| Mark Duncan/Associated Press|
Justine Siegal, 36, became what was thought to be the
first woman to throw batting practice to a major league team.
February 21, 2011
By GLENN SWAIN - New York Times
GOODYEAR, Ariz. — Justine Siegal felt a chill of excitement when she saw her dark blue Cleveland Indians jersey. She changed in the umpires’ locker room and emerged with a confident gait, her blond pigtails shining in the Arizona morning sun. Siegal, 36, smiled as she prepared for her debut Monday, her 13-year-old daughter, Jasmine, following close by her side.
A longtime advocate for girls playing baseball, Siegal explained her fantasy campaign. “I had a dream and felt like giving it a go,” she said. “I see this as more of a mental exercise than a physical one.”
A few minutes later, she walked on Practice Field No. 2 and became what was believed to be the first woman to throw batting practice to a major league team. First, she threw to a group of minor leaguers, whose wide eyes suggested that they had never quite seen a changeup like hers. In preparation for this week, Siegal, a former high school and amateur player, threw batting practice for a number of college teams and strengthened her arm with the help of a personal trainer.
“I’m a bit of an old lady now, but in my early 20s, I threw in the 70s,” Siegal said of her fastball.
“What’s the scouting report on her?” one minor league hitter joked before stepping into the batter’s box.
Indians Manager Manny Acta described her work as “pretty impressive.”
“It was wonderful to have her pitch for us because she’s from Cleveland,” Acta said. “I believe her dad and grandfather still have season tickets. It’s multigenerational. For her to do this with our ball club was very special.”
Raised in Cleveland, where she began playing baseball at 5, a young Siegal would lie in bed at night dreaming of a career in professional baseball, and of one day taking the field as a member of the Indians.
| Mark Duncan/Associated Press |
Siegal, 36, buttonholed G.M.’s at the
winter meetings, asking for a chance to pitch.
The Indians’ Chris Antonetti said yes.
“It wasn’t until I was 15 when I knew it wasn’t going to happen,” she said.
Her quest to throw batting practice began last November when she sent written requests to general managers of major league clubs. Only one bothered to answer. “It was a lovely letter supporting me, but also saying no,” Siegal said.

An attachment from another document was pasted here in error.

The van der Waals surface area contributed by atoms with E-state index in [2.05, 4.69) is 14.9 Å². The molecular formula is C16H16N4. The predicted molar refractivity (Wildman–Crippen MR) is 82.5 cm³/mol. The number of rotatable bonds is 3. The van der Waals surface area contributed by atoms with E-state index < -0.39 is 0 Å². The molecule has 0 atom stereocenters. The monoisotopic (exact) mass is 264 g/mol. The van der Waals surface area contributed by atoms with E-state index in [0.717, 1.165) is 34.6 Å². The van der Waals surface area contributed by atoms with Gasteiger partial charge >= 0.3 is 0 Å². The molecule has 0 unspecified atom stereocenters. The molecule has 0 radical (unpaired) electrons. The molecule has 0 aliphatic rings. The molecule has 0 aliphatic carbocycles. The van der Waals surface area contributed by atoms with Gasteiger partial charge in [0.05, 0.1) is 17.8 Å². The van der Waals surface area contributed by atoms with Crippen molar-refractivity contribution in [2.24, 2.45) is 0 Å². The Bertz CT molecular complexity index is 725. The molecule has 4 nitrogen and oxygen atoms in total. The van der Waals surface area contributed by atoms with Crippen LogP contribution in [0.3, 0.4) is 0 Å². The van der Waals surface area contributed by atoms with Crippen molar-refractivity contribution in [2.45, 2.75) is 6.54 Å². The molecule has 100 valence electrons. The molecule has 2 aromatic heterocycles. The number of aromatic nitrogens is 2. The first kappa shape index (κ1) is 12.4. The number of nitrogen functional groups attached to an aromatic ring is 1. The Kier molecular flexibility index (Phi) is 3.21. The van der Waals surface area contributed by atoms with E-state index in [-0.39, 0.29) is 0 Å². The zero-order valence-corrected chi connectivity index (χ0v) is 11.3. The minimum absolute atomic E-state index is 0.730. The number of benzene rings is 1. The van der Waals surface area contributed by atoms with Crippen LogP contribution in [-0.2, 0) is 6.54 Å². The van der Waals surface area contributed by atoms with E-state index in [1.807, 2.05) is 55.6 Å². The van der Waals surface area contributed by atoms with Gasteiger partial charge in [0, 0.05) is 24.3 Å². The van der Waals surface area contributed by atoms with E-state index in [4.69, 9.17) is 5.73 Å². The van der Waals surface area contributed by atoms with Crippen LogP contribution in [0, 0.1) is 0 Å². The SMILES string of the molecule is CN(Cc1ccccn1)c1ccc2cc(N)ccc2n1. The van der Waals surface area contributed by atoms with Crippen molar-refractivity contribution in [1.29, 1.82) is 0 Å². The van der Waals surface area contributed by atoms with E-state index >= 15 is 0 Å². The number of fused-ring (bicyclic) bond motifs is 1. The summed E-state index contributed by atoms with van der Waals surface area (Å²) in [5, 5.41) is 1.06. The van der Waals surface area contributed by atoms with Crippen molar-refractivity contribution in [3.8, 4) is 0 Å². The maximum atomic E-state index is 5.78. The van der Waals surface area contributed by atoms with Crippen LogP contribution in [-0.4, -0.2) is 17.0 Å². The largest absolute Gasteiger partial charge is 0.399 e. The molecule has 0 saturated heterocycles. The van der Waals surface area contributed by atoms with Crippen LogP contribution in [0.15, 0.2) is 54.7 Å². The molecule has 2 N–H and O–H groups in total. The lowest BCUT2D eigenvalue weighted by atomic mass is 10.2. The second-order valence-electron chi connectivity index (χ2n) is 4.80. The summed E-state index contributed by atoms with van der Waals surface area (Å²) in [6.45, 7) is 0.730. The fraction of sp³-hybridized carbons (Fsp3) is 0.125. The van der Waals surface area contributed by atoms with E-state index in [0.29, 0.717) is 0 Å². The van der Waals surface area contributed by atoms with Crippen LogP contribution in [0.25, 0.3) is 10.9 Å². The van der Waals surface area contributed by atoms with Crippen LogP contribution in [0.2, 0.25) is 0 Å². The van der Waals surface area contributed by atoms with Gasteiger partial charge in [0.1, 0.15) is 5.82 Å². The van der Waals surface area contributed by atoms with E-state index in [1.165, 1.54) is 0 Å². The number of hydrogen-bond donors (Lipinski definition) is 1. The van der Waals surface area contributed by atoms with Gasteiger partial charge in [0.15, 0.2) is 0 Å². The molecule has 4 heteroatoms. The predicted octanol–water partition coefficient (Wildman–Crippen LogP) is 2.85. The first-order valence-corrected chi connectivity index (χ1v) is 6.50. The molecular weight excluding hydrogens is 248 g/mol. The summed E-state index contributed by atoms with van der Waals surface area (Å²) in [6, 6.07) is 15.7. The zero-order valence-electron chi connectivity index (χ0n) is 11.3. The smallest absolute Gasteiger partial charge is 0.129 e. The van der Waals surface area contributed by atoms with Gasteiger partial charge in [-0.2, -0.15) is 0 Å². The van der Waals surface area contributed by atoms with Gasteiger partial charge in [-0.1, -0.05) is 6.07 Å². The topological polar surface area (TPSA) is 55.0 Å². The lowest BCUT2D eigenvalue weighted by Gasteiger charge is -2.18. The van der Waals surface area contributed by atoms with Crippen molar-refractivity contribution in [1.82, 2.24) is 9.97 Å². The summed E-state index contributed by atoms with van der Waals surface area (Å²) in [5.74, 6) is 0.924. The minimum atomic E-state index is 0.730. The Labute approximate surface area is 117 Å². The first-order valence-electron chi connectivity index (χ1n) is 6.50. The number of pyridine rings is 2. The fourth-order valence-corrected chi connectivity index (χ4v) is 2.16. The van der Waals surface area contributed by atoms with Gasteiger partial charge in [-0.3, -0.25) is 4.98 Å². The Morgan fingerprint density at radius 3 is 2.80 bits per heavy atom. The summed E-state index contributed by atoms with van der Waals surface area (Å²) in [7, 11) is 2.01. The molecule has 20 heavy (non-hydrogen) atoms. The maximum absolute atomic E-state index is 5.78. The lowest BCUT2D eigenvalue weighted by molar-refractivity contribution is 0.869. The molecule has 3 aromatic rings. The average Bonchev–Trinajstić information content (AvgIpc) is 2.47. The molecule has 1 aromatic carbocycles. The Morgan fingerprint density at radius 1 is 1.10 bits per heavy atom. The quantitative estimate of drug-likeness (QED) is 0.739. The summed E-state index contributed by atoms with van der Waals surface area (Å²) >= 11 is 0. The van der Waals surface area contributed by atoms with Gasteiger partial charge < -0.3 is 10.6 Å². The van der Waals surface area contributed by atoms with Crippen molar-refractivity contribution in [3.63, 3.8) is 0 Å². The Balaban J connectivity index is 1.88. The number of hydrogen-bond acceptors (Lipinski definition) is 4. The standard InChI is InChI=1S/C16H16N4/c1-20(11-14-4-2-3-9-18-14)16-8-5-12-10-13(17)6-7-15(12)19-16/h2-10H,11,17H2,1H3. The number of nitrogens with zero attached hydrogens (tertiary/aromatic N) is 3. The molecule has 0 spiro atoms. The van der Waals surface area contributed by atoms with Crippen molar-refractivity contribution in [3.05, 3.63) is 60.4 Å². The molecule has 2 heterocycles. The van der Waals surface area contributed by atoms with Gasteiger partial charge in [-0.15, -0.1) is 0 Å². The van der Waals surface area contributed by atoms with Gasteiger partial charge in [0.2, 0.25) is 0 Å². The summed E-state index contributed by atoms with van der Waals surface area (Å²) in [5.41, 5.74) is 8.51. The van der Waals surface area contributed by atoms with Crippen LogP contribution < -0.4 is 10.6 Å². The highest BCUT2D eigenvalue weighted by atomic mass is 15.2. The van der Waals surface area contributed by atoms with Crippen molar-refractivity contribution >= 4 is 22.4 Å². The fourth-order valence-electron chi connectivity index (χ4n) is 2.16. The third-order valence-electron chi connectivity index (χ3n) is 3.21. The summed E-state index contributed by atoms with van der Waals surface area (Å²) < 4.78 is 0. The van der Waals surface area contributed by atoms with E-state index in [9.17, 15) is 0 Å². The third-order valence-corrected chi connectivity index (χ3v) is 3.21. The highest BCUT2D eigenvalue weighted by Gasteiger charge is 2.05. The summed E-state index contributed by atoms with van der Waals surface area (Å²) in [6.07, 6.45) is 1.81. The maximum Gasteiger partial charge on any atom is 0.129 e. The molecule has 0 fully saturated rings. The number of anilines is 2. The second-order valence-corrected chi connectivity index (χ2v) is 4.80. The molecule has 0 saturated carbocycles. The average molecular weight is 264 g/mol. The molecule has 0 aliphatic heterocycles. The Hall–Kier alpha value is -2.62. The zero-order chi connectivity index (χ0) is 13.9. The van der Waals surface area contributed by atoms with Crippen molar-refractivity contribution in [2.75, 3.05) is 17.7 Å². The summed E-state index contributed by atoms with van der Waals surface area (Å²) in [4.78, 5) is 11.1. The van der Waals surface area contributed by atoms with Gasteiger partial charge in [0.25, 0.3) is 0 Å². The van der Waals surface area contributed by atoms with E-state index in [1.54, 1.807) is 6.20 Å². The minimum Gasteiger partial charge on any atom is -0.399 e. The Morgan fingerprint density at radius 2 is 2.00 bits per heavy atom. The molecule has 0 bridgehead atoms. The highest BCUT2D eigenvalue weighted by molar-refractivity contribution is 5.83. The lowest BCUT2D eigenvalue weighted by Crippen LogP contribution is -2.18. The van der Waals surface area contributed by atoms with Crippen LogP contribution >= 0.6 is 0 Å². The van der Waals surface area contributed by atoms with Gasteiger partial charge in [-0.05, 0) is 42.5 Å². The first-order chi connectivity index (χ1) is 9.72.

She didn’t stop there. In December, Siegal traveled to the winter meetings in Florida and tracked down general managers to make her pitch in person. Oakland’s Billy Beane was the first to say yes — Siegal will pitch to the Athletics on Wednesday in Phoenix — and Cleveland’s Chris Antonetti warmed to the idea.
Siegal is used to doing what most other women have not. A first-base coach for the Brockton Rox of the Can-Am League in 2009, she claims to have been the first woman to serve on the coaching staff of a men’s professional team. She was a coach on the men’s team at Springfield College in Massachusetts from 2007 to 2010 and is currently pursuing a Ph.D. in sport and exercise psychology at the college.
Last summer, Eri Yoshida, a female knuckleball pitcher from Japan, pitched for the Chico Outlaws of the Golden Baseball League, becoming the first woman to pitch in a professional game in the United States in a decade. Yoshida finished the season 0-4 with a 12.28 earned run average.
On Monday, watching her mother throw four-seam fastballs to the hitters, Jasmine Siegal said: “This is so cool. She’s showing that no matter what, you can achieve your goals.”
On the sleeve of Justine Siegal’s Indians jersey was a memorial patch in tribute to 9-year-old Christina Taylor Green, the youngest person killed in the Jan. 8 mass shooting in Tucson. Green, a granddaughter of the longtime baseball executive Dallas Green, had been the only girl on her Little League team.
“This is a small way to honor her memory,” Siegal said. “She represents why I’m doing this. Christina is a symbol of all those girls who want to play baseball.”
About 13 years ago, Siegal started what is now called Baseball for All, an organization that promotes baseball globally, with the focus on female participation. The organization started as a four-team all-women’s baseball league in Cleveland.
“I grew up with a chip on my shoulder,” Siegal said. “I had to learn to look for support. I got tired of waiting for opportunities, so I made my own.”
| Norm Hall/Getty Images |
Siegal threw batting practice to her
hometown team, the Indians, on Monday.
On Wednesday, she’ll do the same for the A’s.
After throwing 30 minutes to the minor leaguers, Siegal moved to another field to throw to a group of starters and backups for another 20 minutes.
As Siegal warmed up with a game of catch with Acta, one of her throws sailed high over the manager’s glove, scattering reporters and onlookers behind the batting cage.
“I’m not trying to hit you,” Siegal yelled. “That’s no warning pitch to hitters. I’m really nervous and my heart’s beating fast.”
Wincing at two throws that bounced in the dirt around home plate, Siegal settled in and held her own with the power hitters.
“She did great,” the backup catcher Paul Phillips said. “She would have fit right in if you had not seen her ponytails.”
At the end of batting practice, Siegal helped other players retrieve balls and toss them into a bucket.
“I’ve thrown better,” she said, “but I think I threw like the other coaches.”
She stood by the dugout wearing a wide smile, hands on her hips, a dream realized.
“This is my biggest day in baseball so far,” she said. “This is the greatest game on earth.”